By: Joel Smith
Speed in sports is all about the ability to accelerate as quickly as possible. The first few steps an athlete takes often dictate whether he or she can make the play. Unfortunately, common acceleration mistakes can hurt athletes on the field.
Building speed is as much about rooting out errors (or even more so) than building the “perfect technique.” Everyone has a slightly different technique, one that is optimal to them depending on their anatomy. But that doesn’t mean that athletes should run any way they want.
There are some crucial errors that many athletes make when accelerating. When these are fixed, those athletes can get down the field or court much faster. The three errors are:
Improper foot placement at touchdown
Foot recovery is too high
Before we get too far into these errors, let’s look at how some athletes do it well. Here is a slow motion block start where you can clearly see the styles of Asafa Powell and Andre DeGrasse in lanes 8 and 9, respectively.
Granted, this is acceleration from the blocks, and athletes playing sport don’t have blocks to drive out of, which makes it a bit more challenging. But the same concepts and form still apply.
By keeping these errors in check through proper cueing or sprint constraints and differential drills, athletes can improve their starting and acceleration ability.
Mistake 1: Improper Foot Placement at Touchdown
A critical difference between acceleration and top speed is the position of the foot in relation to the hip. In top speed, the foot lands just a couple of inches in front of the hip to give a small amount of vertical support to the athlete. If the foot gets too far out in front, braking forces are created.
In acceleration, the projection angle of the trunk provides the vertical support, so the direction of force in footstrike can be largely backwards, and the foot therefore lands behind the body.
Many athletes have a hard time accelerating because they place their feet too far in front of their hips, creating braking forces. When this happens, forward travel is compromised, and athletes often “pop up” early, losing the ability to apply force backwards into the ground. One solution to this is a Wall Drill, where athletes can feel the proper acceleration positions under the support of a wall.
The Wall Drill by itself doesn’t make athletes faster, but it can provide context for doing acceleration work immediately afterwards.
Whether accelerating from a low start or block start, many athletes have poor posture in their running. In cases of poor posture, or bent spine, athletes often “feel” like they are running fast, because their legs are turning over rapidly. But in reality, they aren’t covering a tremendous amount of ground, because their bent torso doesn’t allow for very long strides.
I’ve found that a combination of good cues and well-selected strength training can improve an athlete’s posture during acceleration. In terms of cues, athletes should use imagery to picture their spine and torso as a stiff mast or pole. One great cue I learned from sprint coach Ryan Banta is for athletes to imagine that “there is a hole drilled from the top of their head, down through their torso, and a broomstick is placed in that hole, running the length of their body, keeping them tall and upright. When their feet strike the ground, they are powerfully sweeping the track to move forward.” This cue often facilitates faster acceleration, even if athletes don’t feel like they are running fast, simply because their posture is better and their strides are longer.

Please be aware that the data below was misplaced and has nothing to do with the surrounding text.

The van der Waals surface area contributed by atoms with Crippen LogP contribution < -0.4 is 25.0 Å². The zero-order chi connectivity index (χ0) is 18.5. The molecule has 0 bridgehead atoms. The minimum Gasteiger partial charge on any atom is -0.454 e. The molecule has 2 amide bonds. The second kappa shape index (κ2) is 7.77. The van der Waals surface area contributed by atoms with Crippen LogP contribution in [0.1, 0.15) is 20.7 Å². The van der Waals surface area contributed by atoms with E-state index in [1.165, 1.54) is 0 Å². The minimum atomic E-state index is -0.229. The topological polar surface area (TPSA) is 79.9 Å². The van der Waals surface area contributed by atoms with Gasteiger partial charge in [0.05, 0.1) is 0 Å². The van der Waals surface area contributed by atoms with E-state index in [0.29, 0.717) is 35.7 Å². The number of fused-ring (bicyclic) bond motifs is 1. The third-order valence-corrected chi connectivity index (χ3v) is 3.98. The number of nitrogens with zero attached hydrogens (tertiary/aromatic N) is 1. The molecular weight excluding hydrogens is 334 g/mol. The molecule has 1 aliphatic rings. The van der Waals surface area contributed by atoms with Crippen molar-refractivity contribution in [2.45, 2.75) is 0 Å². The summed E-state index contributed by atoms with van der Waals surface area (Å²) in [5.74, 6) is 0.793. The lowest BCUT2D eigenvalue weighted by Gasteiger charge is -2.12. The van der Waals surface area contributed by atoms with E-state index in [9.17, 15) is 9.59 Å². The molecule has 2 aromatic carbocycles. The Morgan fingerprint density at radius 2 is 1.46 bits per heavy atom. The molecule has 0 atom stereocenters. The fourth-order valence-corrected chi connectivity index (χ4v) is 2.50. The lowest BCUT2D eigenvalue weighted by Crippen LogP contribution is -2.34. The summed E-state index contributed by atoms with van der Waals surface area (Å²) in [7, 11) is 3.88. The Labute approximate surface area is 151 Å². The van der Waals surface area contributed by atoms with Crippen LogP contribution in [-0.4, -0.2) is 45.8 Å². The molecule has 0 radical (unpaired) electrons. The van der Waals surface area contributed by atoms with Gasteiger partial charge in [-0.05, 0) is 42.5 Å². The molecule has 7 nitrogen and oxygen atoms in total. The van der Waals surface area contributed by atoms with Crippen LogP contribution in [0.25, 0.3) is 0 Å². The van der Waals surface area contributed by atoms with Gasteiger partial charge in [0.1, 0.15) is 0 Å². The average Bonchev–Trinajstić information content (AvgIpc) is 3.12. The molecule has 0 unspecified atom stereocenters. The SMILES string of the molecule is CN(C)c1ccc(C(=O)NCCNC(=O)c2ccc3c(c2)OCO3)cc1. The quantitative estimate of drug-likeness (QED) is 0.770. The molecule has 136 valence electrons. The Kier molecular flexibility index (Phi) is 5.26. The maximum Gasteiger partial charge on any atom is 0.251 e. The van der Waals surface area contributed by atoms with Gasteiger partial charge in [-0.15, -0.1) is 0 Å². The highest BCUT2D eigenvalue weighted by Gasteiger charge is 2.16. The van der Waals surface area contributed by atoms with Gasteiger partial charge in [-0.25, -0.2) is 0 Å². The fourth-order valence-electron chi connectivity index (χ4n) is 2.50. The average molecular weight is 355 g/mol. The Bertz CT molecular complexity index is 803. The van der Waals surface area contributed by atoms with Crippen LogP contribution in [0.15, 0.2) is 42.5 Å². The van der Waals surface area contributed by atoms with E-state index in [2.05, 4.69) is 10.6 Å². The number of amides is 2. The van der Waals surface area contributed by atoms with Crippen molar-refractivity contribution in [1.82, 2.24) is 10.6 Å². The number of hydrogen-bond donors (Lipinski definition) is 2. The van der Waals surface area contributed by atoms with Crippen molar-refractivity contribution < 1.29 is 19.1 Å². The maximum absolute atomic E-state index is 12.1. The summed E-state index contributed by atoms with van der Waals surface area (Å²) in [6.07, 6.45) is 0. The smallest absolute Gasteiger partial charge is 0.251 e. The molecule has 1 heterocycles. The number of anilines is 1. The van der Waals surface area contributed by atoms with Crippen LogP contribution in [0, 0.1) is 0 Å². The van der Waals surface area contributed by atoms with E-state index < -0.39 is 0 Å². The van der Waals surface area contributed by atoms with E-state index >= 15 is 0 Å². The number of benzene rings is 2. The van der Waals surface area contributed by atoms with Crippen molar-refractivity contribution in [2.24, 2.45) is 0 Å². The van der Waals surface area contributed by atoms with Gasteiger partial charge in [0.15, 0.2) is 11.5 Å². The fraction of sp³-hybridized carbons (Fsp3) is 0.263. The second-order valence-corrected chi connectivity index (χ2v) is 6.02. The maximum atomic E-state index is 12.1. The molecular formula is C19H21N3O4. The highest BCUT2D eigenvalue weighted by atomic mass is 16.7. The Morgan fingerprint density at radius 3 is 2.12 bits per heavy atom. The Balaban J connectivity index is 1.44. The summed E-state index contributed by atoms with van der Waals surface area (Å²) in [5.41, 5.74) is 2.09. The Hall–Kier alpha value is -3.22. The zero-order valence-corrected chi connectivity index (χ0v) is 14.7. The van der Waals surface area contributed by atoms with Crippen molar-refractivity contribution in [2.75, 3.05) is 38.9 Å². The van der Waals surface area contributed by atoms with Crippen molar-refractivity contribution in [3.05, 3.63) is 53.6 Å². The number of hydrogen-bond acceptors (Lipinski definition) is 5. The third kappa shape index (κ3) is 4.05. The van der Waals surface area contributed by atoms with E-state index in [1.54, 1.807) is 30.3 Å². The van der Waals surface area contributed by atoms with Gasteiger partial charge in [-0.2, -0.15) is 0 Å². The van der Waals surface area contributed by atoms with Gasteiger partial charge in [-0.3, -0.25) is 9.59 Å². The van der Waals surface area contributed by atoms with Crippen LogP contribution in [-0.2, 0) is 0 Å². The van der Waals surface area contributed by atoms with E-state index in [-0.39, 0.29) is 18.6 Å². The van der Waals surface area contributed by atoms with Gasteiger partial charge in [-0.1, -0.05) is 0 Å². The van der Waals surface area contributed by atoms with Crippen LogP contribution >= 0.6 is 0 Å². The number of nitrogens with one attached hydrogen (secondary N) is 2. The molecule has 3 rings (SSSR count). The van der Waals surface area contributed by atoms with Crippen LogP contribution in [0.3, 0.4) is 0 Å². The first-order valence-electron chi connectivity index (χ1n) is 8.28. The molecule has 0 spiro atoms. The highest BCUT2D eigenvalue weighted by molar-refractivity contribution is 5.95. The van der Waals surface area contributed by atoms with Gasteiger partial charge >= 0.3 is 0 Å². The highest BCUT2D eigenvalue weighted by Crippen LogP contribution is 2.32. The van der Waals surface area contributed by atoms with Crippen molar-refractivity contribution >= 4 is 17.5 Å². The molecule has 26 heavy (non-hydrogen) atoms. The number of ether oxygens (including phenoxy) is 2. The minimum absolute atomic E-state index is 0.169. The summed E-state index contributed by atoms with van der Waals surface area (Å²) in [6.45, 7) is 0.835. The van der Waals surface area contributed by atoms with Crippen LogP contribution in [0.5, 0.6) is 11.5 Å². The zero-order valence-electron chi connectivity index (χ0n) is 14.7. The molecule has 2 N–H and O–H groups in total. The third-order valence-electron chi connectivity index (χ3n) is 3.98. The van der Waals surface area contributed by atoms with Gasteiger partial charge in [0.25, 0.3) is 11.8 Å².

In terms of strength work, movements that combine a Single-Leg RDL or Good Morning with knee drive and hip extension can be a helpful teaching tool for promoting proper posture in sprint acceleration.
The final error is foot recovery in the first few steps being much too high. When athletes take their first few steps, the swing foot should be traveling through at the level of the knee or lower. In the image below, the athlete makes the error of a heel recovering higher than the opposite knee.
Contrary to what many coaches teach, lower is not better for every athlete. Some athletes do better with a knee level heel recovery, and some athletes are better off with lower recoveries closer to the ground. Some athletes exaggerate this to the point where they actually drag their toe on the second step (see Asafa Powell in the video above), but I wouldn’t recommend this as standard practice. Notice that the tactic doesn’t gain him any ground on Andre DeGrasse in the next lane over.
Generally speaking, stronger athletes can get away with a lower heel recovery, while weaker, more elastic athletes often prefer higher recoveries. In any case, the recovery of the swing foot shouldn’t be higher than knee height. At this extreme, it’s hard to get the foot back down to the ground fast enough to re-apply force.
To improve excessive heel recovery, drills can be incorporated where an athlete kicks over a cup or cone with the swing leg of their first step; however, be careful not to force any particular level of heel recovery on an athlete. By learning how to bound, or do Standing Triple Jumps, athletes will also learn a pattern that requires the shin to swing lower to the ground, and they can often apply this to their acceleration when needed. In this way, bounding drills often have great transfer to acceleration.
This post originally appeared on Stack.com. Copyright 2016.